famous European scholar of Tibetan Buddhism in the twentieth 
            century, and his links to Italian and Japanese fascism, links 
            especially evident in a series of articles written by Tucci for the 
            Japanese magazine Yamato. According to Benavides, these essays are 
            "Tucci's hymns to the military virtues of Zen" (p. 172). Benavides 
            sees Tucci's fascism and orientalism as emblematic of a deep-seated 
            modern experience of alienation stemming from a realization of the 
            limitations of the individual's will, a limitation that can only be 
            transcended, so it goes, by participating in the collective power of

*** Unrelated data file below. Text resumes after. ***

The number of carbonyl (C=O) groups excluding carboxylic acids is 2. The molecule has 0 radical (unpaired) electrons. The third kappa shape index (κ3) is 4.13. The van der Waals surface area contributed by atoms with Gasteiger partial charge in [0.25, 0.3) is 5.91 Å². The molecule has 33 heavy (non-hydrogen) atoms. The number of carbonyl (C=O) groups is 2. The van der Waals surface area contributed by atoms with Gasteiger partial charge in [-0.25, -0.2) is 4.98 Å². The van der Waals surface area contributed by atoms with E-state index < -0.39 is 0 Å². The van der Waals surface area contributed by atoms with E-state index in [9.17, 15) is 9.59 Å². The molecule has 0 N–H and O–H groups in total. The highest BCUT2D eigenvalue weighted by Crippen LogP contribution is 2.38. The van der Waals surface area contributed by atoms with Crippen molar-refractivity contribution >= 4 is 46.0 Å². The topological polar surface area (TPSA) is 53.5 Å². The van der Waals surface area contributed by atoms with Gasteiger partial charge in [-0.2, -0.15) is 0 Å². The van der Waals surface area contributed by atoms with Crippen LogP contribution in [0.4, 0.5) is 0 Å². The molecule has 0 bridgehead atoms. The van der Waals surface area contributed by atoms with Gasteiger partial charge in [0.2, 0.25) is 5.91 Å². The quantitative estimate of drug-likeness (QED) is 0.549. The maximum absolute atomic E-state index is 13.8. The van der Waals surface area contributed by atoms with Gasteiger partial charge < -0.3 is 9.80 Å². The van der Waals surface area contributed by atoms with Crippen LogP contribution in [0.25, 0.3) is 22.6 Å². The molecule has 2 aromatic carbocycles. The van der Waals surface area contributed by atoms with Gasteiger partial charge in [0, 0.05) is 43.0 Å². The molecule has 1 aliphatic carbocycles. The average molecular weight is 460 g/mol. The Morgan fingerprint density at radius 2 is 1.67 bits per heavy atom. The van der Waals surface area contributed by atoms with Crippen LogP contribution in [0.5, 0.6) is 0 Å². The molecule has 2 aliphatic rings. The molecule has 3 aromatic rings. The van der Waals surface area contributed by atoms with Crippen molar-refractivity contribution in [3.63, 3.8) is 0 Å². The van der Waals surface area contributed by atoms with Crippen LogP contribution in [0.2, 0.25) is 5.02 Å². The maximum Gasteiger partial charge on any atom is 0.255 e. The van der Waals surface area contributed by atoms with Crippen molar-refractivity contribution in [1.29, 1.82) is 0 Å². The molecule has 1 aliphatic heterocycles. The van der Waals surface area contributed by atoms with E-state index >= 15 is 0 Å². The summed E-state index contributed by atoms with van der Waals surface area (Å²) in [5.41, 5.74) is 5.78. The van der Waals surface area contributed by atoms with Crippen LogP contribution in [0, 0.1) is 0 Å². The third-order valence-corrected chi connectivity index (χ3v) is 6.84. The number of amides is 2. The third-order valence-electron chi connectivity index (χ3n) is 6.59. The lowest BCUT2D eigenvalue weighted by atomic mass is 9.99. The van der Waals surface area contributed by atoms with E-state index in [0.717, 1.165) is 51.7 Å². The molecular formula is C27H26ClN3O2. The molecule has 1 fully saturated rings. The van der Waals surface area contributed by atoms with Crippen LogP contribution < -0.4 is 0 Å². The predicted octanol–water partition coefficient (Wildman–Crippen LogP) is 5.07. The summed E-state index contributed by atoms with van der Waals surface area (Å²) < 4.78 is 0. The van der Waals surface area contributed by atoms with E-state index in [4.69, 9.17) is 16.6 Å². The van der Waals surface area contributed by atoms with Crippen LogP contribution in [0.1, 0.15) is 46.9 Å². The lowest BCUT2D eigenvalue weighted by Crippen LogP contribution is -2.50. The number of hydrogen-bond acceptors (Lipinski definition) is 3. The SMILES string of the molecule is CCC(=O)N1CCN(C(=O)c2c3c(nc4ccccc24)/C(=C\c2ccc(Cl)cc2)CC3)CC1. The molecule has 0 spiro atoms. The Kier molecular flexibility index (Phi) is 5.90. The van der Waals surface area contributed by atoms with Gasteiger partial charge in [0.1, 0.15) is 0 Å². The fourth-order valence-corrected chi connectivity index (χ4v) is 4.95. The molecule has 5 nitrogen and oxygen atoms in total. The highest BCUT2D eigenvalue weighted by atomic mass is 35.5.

the state. 
            Luis Gomez's thorough assessment of Carl Jung's understanding of the 
            "East," especially Buddhism, and more particularly yoga as it was 
            articulated in Jung's article "The Psychology of Eastern 
            Meditation," is an absolute demolition, despite Gomez's best efforts 
            to soften the blow. In citing Jung's unwarranted appropriations, 
            inaccuracies, mystifications, and confusions, Gomez sees something 
            centrally reflective of most European encounters with non-Europeans: 
            xenophobia mixed with xenophilia as the European first recognizes a 
            virtue and concedes authority, then appropriates that virtue while 
            concomitantly assuming authority, and finally distances himself by 
            asserting differences that separate him from the other. For Gomez, 
            this threefold movement "is what defines the Orientalist bias, and 
            the unavowed colonial stance, in Jung's writings on Asia" (p. 229). 
            Lopez's article begins by describing how the early